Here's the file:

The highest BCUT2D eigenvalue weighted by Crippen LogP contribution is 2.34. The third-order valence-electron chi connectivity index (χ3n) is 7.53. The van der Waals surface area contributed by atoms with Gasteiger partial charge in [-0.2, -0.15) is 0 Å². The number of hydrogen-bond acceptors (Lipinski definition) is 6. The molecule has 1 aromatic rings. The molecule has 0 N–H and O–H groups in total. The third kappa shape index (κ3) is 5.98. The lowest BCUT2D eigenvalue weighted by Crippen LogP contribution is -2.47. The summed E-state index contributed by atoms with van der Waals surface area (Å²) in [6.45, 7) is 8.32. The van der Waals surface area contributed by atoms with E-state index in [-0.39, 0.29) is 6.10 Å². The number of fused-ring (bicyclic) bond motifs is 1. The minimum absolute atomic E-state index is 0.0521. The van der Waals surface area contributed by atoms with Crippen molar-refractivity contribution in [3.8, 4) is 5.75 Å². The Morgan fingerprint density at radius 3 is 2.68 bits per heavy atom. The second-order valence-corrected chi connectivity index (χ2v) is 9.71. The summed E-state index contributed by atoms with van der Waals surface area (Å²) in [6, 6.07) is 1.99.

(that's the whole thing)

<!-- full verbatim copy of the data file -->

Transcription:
The highest BCUT2D eigenvalue weighted by Crippen LogP contribution is 2.34. The third-order valence-electron chi connectivity index (χ3n) is 7.53. The van der Waals surface area contributed by atoms with Gasteiger partial charge in [-0.2, -0.15) is 0 Å². The number of hydrogen-bond acceptors (Lipinski definition) is 6. The molecule has 1 aromatic rings. The molecule has 0 N–H and O–H groups in total. The third kappa shape index (κ3) is 5.98. The lowest BCUT2D eigenvalue weighted by Crippen LogP contribution is -2.47. The summed E-state index contributed by atoms with van der Waals surface area (Å²) in [6.45, 7) is 8.32. The van der Waals surface area contributed by atoms with E-state index in [-0.39, 0.29) is 6.10 Å². The number of fused-ring (bicyclic) bond motifs is 1. The minimum absolute atomic E-state index is 0.0521. The van der Waals surface area contributed by atoms with Crippen molar-refractivity contribution in [3.8, 4) is 5.75 Å². The Morgan fingerprint density at radius 3 is 2.68 bits per heavy atom. The second-order valence-corrected chi connectivity index (χ2v) is 9.71. The summed E-state index contributed by atoms with van der Waals surface area (Å²) in [6, 6.07) is 1.99.